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2244 Publications

Showing 2201-2210 of 2244 results
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    Eddy/Rivas Lab
    05/30/08 | A probabilistic model of local sequence alignment that simplifies statistical significance estimation.
    Sean R. Eddy
    PLoS Computational Biology. 2008 May 30;4:e1000069. doi: 10.1371/journal.pcbi.1000069

    Sequence database searches require accurate estimation of the statistical significance of scores. Optimal local sequence alignment scores follow Gumbel distributions, but determining an important parameter of the distribution (lambda) requires time-consuming computational simulation. Moreover, optimal alignment scores are less powerful than probabilistic scores that integrate over alignment uncertainty ("Forward" scores), but the expected distribution of Forward scores remains unknown. Here, I conjecture that both expected score distributions have simple, predictable forms when full probabilistic modeling methods are used. For a probabilistic model of local sequence alignment, optimal alignment bit scores ("Viterbi" scores) are Gumbel-distributed with constant lambda = log 2, and the high scoring tail of Forward scores is exponential with the same constant lambda. Simulation studies support these conjectures over a wide range of profile/sequence comparisons, using 9,318 profile-hidden Markov models from the Pfam database. This enables efficient and accurate determination of expectation values (E-values) for both Viterbi and Forward scores for probabilistic local alignments.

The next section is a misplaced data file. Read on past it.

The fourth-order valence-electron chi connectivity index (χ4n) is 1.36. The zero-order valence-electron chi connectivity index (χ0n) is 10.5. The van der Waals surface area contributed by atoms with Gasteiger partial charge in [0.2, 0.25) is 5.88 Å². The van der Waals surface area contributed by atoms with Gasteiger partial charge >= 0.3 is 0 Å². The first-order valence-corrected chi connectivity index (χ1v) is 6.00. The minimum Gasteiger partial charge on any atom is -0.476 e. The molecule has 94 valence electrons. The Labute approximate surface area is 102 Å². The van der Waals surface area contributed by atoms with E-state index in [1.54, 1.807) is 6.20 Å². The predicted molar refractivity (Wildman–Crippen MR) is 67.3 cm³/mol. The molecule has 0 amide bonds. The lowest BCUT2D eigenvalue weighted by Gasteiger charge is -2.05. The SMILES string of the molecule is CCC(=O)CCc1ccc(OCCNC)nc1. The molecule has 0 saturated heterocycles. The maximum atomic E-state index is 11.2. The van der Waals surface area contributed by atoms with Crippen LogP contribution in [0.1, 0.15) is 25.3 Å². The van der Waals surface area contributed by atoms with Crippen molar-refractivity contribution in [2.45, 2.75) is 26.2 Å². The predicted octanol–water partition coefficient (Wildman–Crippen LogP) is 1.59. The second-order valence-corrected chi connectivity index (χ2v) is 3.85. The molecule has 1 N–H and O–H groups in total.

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    05/01/08 | A cost-benefit analysis of neuronal morphology.
    Wen Q, Chklovskii DB
    Journal of Neurophysiology. 2008 May;99(5):2320-8. doi: 10.1371/journal.pcbi.1001066

    Over hundreds of millions of years, evolution has optimized brain design to maximize its functionality while minimizing costs associated with building and maintenance. This observation suggests that one can use optimization theory to rationalize various features of brain design. Here, we attempt to explain the dimensions and branching structure of dendritic arbors by minimizing dendritic cost for given potential synaptic connectivity. Assuming only that dendritic cost increases with total dendritic length and path length from synapses to soma, we find that branching, planar, and compact dendritic arbors, such as those belonging to Purkinje cells in the cerebellum, are optimal. The theory predicts that adjacent Purkinje dendritic arbors should spatially segregate. In addition, we propose two explicit cost function expressions, falsifiable by measuring dendritic caliber near bifurcations.